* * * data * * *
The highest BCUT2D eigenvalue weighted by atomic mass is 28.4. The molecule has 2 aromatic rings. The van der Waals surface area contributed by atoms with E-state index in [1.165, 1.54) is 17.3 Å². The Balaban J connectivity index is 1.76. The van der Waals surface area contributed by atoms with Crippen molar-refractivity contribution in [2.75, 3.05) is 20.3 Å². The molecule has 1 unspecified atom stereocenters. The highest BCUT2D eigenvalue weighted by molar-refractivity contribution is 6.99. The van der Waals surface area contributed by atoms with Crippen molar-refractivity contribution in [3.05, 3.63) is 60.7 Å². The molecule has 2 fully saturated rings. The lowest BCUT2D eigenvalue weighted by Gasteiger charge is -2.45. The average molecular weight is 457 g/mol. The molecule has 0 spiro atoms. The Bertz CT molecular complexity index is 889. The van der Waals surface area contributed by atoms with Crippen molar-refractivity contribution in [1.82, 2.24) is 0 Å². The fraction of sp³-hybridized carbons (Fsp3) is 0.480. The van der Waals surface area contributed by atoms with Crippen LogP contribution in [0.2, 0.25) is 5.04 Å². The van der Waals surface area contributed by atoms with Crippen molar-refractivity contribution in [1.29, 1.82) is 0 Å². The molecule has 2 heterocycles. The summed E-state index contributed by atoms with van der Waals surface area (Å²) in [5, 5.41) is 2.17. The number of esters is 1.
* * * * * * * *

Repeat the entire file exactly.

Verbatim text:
The highest BCUT2D eigenvalue weighted by atomic mass is 28.4. The molecule has 2 aromatic rings. The van der Waals surface area contributed by atoms with E-state index in [1.165, 1.54) is 17.3 Å². The Balaban J connectivity index is 1.76. The van der Waals surface area contributed by atoms with Crippen molar-refractivity contribution in [2.75, 3.05) is 20.3 Å². The molecule has 1 unspecified atom stereocenters. The highest BCUT2D eigenvalue weighted by molar-refractivity contribution is 6.99. The van der Waals surface area contributed by atoms with Crippen molar-refractivity contribution in [3.05, 3.63) is 60.7 Å². The molecule has 2 fully saturated rings. The lowest BCUT2D eigenvalue weighted by Gasteiger charge is -2.45. The average molecular weight is 457 g/mol. The molecule has 0 spiro atoms. The Bertz CT molecular complexity index is 889. The van der Waals surface area contributed by atoms with Crippen molar-refractivity contribution in [1.82, 2.24) is 0 Å². The fraction of sp³-hybridized carbons (Fsp3) is 0.480. The van der Waals surface area contributed by atoms with Crippen LogP contribution in [0.2, 0.25) is 5.04 Å². The van der Waals surface area contributed by atoms with Crippen molar-refractivity contribution in [1.29, 1.82) is 0 Å². The molecule has 2 heterocycles. The summed E-state index contributed by atoms with van der Waals surface area (Å²) in [5, 5.41) is 2.17. The number of esters is 1.